Posts Tagged by Weekly News
|October 7, 2011||Posted by Ronni under Health News|
Panel: Routine prostate test not needed. “The U.S. Preventive Services Task Force analyzed previous research, and a draft report concludes there’s little if any reduction in deaths from routine screening but possible harm, including unnecessary surgery and other treatment.” Read More
Time to shop: Some Medicare plan prices drop. “If you’re a senior on Medicare – or if you help out aging parents with their money matters – it’s time to get ready to shop. The annual enrollment period for Medicare prescription drug and Advantage managed care plans is about to begin, and it’s one of the best opportunities of the year for seniors to save money.” Read More
Why Pancreatic Cancer is So Deadly. “Jobs had a rare form of pancreatic cancer called a neuroendocrine tumor. Patrick Swayze, Joan Crawford, Margaret Mead and Luciano Pavarotti all died from a more common form of pancreatic cancer, called adenocarcinoma. Supreme Court Justice Ruth Bader Ginsburg underwent surgery for pancreatic cancer in February 2009 and, 18 days later, returned to the bench.” Read More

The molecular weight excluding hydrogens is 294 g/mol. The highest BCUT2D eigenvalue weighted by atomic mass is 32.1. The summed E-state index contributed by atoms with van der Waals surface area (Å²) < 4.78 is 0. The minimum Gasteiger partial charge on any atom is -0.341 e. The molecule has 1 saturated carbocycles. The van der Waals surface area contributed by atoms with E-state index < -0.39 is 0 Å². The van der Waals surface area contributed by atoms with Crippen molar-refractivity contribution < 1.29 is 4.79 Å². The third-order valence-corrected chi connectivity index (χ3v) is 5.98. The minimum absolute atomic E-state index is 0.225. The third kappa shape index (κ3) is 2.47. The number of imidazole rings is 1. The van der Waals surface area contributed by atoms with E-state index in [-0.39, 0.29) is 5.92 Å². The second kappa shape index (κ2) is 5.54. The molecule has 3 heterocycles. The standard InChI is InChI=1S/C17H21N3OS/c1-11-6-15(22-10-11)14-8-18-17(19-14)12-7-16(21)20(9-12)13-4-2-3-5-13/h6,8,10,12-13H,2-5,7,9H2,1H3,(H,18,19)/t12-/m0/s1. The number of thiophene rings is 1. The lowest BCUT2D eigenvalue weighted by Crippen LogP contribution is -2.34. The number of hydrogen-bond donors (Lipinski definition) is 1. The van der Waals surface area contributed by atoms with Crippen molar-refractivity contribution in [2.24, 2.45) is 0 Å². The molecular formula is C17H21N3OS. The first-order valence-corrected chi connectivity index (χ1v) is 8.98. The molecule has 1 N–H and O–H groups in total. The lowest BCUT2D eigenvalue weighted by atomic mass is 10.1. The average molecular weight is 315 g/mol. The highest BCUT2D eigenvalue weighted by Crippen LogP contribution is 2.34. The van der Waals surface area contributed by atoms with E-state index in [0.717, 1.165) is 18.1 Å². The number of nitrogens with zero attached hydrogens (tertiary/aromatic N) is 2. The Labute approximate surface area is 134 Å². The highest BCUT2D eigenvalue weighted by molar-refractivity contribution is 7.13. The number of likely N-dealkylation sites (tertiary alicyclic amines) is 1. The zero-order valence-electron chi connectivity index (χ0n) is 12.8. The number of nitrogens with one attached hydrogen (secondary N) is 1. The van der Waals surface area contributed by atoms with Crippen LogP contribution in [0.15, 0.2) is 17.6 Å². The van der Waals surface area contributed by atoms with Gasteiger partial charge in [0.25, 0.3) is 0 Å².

Sexy Anorexia Halloween Costume Causes Controversy. “It’s hard to imagine a deadly disorder being translated into a Halloween costume, let alone a sexy Halloween costume. Just when you thought it couldn’t get any more inappropriate than sexy Cookie Monster, a costume has come along that reaches a whole new level of just plain wrong.” Read More
|September 23, 2011||Posted by Ronni under Health News|
Cross-country competitor saves runner. Andover, MA high school student carries a cross country competitor to safety, after several runners pass him unconcerned. Injured student received 21 stitches in his right leg. Read More
With Bed Bugs the Cure May be Worse than the Disease. “Blood-sucking bed bugs have made a comeback in recent years. But as victims of infestation have become increasingly desperate to rid their homes of the bedeviling pests, many have only done themselves more harm.” Read More
New Hope for Blind as Europe’s First Embryonic Stem Cell Trail is Approved. “An injection aimed at curing blindness is to be given to British patients, after health authorities approved plans for the first embryonic stem cell trial of its kind on Europe. Surgeons at Moorfields Eye Hospital in London will inject cells into the eyes of 12 patients with the degenerative condition Stargardt’s Macular Dystrophy. Read More